ANIMALS
Released: March 1, 2003

In a fresh, bright successor to Tom Feelings's classic Moja Means One (1971), Krebs (The Beeman, 2002) and Cairns (The Spider Weaver, 2001, etc.) team up to invite readers to tour the Serengeti with a group of young Maasai, counting animals in English and Swahili as they go. The text's easy, natural rhythm makes reading aloud a pleasure, "We all went on safari / Where the treetops intertwine. / We met mischievous monkeys, / So Doto counted nine." Each sharply detailed scene glows with jewel-like color, set off by the traditionally dressed human figures' heads and limbs. In the end, all settle down comfortably for a twilight sing: "We all went on safari, / In the sunset's fading light. / We built ourselves a campfire / And bid our friends ‘Good night.' " Further information about the Maasai, Tanzania, the ten children's Swahili names, and the equal number of wild creatures met along the way close this brilliant, horizon-expanding outing. (map, counting pronunciation guide) (Picture book. 5-8)Read full book review >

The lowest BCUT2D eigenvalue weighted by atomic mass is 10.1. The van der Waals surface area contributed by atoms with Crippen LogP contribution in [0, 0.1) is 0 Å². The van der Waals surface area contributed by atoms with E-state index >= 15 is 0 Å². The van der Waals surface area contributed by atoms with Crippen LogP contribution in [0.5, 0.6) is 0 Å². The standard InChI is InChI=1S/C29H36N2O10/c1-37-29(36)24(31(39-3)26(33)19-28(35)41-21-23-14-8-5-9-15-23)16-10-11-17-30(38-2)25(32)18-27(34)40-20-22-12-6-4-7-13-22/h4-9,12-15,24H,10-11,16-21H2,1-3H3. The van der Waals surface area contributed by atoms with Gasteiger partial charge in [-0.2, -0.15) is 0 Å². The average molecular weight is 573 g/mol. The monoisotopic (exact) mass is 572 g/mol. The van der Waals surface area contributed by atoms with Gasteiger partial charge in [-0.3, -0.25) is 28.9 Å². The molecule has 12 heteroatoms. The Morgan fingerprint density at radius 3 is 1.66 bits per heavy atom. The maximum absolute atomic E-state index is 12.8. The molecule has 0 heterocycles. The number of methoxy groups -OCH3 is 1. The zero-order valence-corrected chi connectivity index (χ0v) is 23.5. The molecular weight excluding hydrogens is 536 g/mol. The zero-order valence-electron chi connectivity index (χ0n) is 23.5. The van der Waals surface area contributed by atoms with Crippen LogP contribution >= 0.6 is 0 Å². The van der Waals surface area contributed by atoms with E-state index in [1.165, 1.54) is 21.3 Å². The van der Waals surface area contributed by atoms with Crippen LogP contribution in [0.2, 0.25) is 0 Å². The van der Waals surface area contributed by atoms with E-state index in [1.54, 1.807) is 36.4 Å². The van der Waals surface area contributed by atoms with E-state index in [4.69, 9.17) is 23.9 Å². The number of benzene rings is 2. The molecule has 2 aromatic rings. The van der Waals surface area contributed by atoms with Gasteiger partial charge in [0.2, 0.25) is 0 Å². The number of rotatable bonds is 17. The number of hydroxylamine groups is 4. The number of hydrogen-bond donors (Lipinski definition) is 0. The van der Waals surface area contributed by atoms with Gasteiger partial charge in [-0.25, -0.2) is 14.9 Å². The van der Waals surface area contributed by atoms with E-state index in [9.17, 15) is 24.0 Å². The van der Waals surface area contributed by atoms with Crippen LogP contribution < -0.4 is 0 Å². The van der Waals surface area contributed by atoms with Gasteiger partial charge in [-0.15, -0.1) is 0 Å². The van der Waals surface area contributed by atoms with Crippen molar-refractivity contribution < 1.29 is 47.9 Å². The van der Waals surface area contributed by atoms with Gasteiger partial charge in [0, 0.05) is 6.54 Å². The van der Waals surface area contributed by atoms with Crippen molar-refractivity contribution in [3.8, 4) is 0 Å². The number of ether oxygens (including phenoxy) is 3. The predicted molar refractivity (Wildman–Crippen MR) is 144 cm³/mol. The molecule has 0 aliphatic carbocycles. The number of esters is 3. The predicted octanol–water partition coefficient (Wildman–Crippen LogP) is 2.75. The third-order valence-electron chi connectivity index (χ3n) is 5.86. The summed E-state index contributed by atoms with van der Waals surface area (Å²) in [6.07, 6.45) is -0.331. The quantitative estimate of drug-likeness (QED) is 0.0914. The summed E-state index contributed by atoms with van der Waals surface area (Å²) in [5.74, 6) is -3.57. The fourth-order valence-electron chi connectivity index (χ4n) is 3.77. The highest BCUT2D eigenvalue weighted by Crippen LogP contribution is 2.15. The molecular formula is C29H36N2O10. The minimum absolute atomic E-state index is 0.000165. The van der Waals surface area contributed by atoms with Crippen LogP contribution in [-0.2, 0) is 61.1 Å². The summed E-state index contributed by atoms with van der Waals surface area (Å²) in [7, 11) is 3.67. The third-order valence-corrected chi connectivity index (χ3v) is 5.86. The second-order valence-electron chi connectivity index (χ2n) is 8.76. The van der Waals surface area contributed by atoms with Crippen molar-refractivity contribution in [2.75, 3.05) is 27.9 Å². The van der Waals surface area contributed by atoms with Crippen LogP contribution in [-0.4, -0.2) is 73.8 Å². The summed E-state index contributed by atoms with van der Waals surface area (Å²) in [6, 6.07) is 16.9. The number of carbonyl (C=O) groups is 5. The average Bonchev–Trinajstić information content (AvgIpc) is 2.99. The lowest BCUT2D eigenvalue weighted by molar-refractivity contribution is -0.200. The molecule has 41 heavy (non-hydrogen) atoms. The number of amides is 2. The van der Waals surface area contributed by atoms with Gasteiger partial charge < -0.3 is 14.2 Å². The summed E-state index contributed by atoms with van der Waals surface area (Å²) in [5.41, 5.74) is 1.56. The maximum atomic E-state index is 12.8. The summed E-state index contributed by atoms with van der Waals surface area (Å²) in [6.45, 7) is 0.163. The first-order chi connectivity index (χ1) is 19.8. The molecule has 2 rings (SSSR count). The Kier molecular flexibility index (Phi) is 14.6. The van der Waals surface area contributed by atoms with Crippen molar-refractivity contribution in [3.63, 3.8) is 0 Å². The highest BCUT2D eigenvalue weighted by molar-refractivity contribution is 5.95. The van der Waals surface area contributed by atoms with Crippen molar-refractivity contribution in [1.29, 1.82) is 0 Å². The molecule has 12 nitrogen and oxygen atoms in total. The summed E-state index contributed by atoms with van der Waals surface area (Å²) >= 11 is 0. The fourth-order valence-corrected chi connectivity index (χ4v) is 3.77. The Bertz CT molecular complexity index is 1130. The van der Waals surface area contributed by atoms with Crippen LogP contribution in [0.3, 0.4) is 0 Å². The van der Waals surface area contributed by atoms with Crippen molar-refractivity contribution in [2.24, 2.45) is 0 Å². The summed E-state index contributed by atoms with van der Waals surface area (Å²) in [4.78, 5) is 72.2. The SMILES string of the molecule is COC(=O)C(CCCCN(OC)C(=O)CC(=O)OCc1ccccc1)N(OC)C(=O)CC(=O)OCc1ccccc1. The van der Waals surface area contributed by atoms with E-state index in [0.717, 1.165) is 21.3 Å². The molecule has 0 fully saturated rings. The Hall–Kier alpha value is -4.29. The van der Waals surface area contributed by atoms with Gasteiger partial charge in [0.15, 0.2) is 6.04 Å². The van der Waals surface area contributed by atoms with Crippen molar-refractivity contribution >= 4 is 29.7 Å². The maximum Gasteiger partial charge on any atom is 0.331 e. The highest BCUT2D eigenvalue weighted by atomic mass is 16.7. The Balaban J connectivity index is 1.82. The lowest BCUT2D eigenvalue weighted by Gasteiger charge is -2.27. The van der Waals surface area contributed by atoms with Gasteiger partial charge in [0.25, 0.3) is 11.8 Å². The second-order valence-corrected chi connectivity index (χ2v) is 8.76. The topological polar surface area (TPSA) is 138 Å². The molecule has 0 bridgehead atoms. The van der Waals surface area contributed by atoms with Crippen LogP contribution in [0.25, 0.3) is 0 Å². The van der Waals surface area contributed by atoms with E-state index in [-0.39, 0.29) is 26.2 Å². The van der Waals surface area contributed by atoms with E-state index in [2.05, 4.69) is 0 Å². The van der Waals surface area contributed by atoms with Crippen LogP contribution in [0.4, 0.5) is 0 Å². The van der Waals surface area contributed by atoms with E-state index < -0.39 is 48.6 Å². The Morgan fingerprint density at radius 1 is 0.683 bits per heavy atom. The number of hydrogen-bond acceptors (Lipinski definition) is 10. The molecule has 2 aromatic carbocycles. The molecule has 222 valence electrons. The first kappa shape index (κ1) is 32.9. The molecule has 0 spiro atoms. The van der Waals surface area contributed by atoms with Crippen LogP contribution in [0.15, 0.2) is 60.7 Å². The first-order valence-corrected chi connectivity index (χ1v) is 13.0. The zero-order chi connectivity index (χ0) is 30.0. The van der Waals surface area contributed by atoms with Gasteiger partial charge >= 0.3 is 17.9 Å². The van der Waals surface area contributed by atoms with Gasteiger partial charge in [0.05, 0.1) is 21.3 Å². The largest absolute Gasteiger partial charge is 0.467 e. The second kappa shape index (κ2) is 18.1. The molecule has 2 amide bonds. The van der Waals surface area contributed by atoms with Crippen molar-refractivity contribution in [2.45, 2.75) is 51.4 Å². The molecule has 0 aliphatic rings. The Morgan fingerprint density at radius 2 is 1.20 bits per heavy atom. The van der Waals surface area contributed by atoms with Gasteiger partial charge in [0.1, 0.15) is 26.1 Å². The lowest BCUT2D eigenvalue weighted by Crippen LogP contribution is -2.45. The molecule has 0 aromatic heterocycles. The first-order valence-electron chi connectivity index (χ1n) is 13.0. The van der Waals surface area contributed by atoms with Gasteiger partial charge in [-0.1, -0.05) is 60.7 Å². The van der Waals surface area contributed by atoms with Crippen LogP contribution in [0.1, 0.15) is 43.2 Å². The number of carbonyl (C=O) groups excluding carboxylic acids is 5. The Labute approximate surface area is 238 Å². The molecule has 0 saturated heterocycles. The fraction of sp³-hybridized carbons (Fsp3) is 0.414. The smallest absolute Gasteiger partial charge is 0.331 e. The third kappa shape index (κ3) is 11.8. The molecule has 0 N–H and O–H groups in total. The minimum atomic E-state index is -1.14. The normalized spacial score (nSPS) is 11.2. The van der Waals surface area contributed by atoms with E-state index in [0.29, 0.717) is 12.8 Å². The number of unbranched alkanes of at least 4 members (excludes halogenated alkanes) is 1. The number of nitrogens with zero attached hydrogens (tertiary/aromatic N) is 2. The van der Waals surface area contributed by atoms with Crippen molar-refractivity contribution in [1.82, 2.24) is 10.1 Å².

THE BEEMAN by Laurie Krebs
ANIMALS
Released: Sept. 1, 2002

A beekeeping grandpa stars in debut author Krebs's witty ditty modeled after The House that Jack Built. "Here is his jacket, / with zippered up hood / that covers his face / just the way that it should / when he visits his hives as / the Beeman." Told from the granddaughter's perspective, rhyming text introduces beekeeping equipment, processes, and the roles of each bee in the hive (including queen bee, drones, workers, and house bees). Iwai's (Hannah's Christmas, 2001, etc.) full-bleed acrylic-on-board illustrations picture adult and child in the backyard bee farm; text and vignettes—of a jacket, leather gloves, and beehive—appear in quarter-spread panels. Unfortunately, Iwai's static figures compromise the vitality of her refreshing palette. In one spread, for example, adult and child—both in bee suits—appear against a backdrop of green trees, bushes, and a sun-dappled lawn; stiffly lifting the beehive, the grandfather looks as if he's about to fall backward. Nevertheless, Iwai does a good job representing the bees; a dramatic close-up depicts "house bees" fanning the nectar in an intricate geometric honeycomb. Teachers wishing to supplement studies of community will find Krebs's debut useful for its introduction to the social structure of bee-dom; librarians will likely notice a buzz for the book around Grandparent's Day too. (Picture book. 4-8)Read full book review >